Wednesday, April 04, 2012

Republican candidates refuse to take aim at US gun laws

AS REPUBLICAN presidential candidates campaigned around Wisconsin yesterday morning, a Korean man shot dead seven fellow university classmates at a religious Californian college.

But Rick Santorum, the conservative alternative to front-runner Mitt Romney in the Republican primaries, said it was not cause to reconsider US gun laws.  "This is not a firearms issue, it is a human issue," he told CNN's Piers Morgan.

He said the right to bear arms was a crucial right for Americans, and one that could allow people to protect themselves should they find themselves caught in a mass shooting.

Last night, neither the candidates nor the President, Barack Obama, had made an official statement on the shooting.

Earlier in the day Mr Santorum boasted to supporters at a bowling alley in the town of Menasha that he enjoyed an A+ rating from the National Rifle Association. (The powerful gun lobby group ranks all politicians.)

He criticised Mr Romney for once supporting some gun control regulation in Massachusetts, where he was governor.

Mr Santorum has made his support of the liberal gun laws a key part of his campaign. Last week, at a gun club in Louisiana, Mr Santorum took time to fire a few rounds from a 1911 colt when a supporter yelled out "pretend it's Obama", prompting a brief Secret Service investigation.

For his part, yesterday Mr Romney maintained his tactic of attacking Mr Obama rather than Mr Santorum, casting himself as the presumptive candidate.

The availability of handguns did not attract political attention even as the controversy over the shooting of unarmed teenager Trayvon Martin by a self-proclaimed neighbourhood watch captain, George Zimmerman, threatened to overwhelm the campaign last month. Instead, most pundits focused on the so-called "stand your ground" law Mr Zimmerman is expected to rely on should he be charged over the shooting.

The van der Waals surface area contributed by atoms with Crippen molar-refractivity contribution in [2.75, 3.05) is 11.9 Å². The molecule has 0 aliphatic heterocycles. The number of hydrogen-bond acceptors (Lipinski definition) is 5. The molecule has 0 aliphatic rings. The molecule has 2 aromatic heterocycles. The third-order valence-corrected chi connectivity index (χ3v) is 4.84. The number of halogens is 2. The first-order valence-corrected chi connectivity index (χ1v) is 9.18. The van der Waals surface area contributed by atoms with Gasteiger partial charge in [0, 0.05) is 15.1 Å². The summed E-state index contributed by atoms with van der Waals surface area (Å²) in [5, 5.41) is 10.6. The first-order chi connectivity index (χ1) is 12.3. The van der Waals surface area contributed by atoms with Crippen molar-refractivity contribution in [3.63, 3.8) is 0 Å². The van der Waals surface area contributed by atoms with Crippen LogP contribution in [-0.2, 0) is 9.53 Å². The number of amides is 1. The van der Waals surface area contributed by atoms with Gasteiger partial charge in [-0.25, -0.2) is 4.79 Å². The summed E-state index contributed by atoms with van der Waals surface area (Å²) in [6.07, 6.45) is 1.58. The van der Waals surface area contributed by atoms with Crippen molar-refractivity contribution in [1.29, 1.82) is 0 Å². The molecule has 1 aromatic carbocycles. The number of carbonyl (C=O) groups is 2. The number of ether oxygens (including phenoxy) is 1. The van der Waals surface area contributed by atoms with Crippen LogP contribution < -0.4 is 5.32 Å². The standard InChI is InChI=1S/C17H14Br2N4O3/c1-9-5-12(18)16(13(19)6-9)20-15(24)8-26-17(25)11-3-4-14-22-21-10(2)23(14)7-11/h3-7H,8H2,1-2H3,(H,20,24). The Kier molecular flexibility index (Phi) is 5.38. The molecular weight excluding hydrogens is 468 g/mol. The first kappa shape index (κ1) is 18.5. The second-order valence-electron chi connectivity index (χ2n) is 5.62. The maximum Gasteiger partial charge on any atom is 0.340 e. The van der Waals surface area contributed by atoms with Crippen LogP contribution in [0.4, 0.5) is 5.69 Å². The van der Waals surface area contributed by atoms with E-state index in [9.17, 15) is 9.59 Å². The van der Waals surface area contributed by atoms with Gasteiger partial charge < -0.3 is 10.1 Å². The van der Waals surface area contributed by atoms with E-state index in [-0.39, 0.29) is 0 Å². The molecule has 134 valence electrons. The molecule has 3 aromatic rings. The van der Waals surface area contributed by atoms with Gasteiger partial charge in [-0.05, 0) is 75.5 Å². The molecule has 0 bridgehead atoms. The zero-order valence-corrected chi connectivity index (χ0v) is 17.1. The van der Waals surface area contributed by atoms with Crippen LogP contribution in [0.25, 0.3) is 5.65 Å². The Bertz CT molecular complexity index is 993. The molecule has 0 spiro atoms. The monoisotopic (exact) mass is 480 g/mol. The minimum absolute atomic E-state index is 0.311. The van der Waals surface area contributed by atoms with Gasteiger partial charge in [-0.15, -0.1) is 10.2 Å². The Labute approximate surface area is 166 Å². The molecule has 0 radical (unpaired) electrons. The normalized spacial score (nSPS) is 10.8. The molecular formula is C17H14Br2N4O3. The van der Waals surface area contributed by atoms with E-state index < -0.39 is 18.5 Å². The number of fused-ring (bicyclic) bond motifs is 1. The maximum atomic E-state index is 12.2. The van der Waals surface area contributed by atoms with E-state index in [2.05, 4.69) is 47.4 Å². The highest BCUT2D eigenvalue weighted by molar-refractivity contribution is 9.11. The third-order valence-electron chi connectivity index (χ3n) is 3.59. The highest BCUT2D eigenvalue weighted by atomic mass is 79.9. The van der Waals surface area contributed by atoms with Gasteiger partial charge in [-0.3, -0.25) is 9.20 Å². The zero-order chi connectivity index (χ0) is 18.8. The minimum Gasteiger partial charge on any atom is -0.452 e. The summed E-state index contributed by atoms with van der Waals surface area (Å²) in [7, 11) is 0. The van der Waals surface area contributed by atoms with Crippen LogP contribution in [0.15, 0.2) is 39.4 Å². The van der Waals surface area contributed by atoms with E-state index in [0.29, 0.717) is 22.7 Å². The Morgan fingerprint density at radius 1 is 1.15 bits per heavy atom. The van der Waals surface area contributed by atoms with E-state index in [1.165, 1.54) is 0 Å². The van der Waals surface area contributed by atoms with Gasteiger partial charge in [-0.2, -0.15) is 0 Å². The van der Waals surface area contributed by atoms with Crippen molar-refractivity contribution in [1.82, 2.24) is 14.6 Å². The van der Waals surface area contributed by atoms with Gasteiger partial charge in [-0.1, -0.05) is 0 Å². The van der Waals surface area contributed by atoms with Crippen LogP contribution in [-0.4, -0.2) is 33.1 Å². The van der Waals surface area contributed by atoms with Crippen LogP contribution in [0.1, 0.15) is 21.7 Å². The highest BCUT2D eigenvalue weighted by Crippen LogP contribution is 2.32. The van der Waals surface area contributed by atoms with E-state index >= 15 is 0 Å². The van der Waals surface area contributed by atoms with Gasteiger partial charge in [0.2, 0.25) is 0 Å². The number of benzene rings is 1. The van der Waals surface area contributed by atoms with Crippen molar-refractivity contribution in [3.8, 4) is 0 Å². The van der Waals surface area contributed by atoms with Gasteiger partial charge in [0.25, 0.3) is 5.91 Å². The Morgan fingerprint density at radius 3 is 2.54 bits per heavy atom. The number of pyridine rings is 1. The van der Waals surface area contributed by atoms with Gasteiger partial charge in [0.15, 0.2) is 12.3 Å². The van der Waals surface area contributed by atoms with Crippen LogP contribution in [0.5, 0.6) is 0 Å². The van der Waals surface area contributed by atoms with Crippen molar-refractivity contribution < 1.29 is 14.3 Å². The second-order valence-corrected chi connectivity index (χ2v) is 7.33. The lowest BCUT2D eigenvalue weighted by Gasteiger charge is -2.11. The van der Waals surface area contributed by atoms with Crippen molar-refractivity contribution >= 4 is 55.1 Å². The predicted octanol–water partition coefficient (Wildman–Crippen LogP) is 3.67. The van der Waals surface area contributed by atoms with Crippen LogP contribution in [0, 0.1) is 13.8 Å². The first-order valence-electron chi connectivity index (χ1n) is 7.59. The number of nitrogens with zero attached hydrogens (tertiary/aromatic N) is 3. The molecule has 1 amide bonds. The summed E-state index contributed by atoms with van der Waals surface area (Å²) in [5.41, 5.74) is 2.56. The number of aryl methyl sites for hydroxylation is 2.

AL:  Robbery victim turns tables on suspect:  "Mobile police say a robbery suspect got an unexpected surprise when his intended victim started shooting at him.  It happened around 12:45 a.m. Tuesday on Chinquapin Street in Mobile. When it was all over, the suspect was the one who ended up in the hospital. Police said an armed suspect approached the intended victim and demanded his property. The robbery suspect may have thought the victim was reaching for his wallet when, in fact, he was going after his own gun.   The suspect fled and then fired back. The intended victim wasn't hit, but a bullet did flatten one of the tires on his car.  Police said they were called to Mobile Infirmary a short time later when a man showed up with a gunshot wound to the leg. Police said he'll remain under police guard until he's released from the hospital. Then he'll be charged with robbery."

IL: Slaying may have been self-defense:  "Williams opened fire on Larry Watts, 23, and Casnova P. Hobbs, 28, as they sat in a vehicle about 11 p.m. Saturday in the 1900 block of West Garden Street. In self-defense, one of the two men returned fire, striking Williams multiple times, once in the head, Brady said. 'That's a fair way to summarize it,' Brady said. 'You have the man who was killed opening fire on the two occupants of the vehicle, and one of those men shot back and killed (Williams).'"

MA: Judge rules immigrant gun law unconstitutional:  "A federal judge has ruled that a state law barring legal immigrants from possessing handguns and large-capacity weapons is unconstitutional .... 'This case presents the question of whether lawful permanent resident aliens are among 'the people' for whom the Second Amendment the United States Constitution provides a right to bear arms,' U.S. District Judge Douglas P. Woodlock wrote in his decision. 'I conclude they are.' Under state law, legal immigrants can possess rifles and shotguns but not handguns or large-capacity weapons"

1 comment:

john said...

I find it interesting that the Mitt Romney was quoted as saying "This is not a firearms issue, it is a human issue." This is an interesting point to make. Our second amendment rights are secure for a reason, and generally when shootings occur it’s not necessarily due to the accessibility to firearms. However, it is more so as a result of the shooters mental state. Incidents like the 2011 shooting in Tucson, the mental state of the shooter has come into question. Jan Brewer, Governor of Arizona, has acknowledged this issue and the need for metal health services to be recognized as a bigger issue. (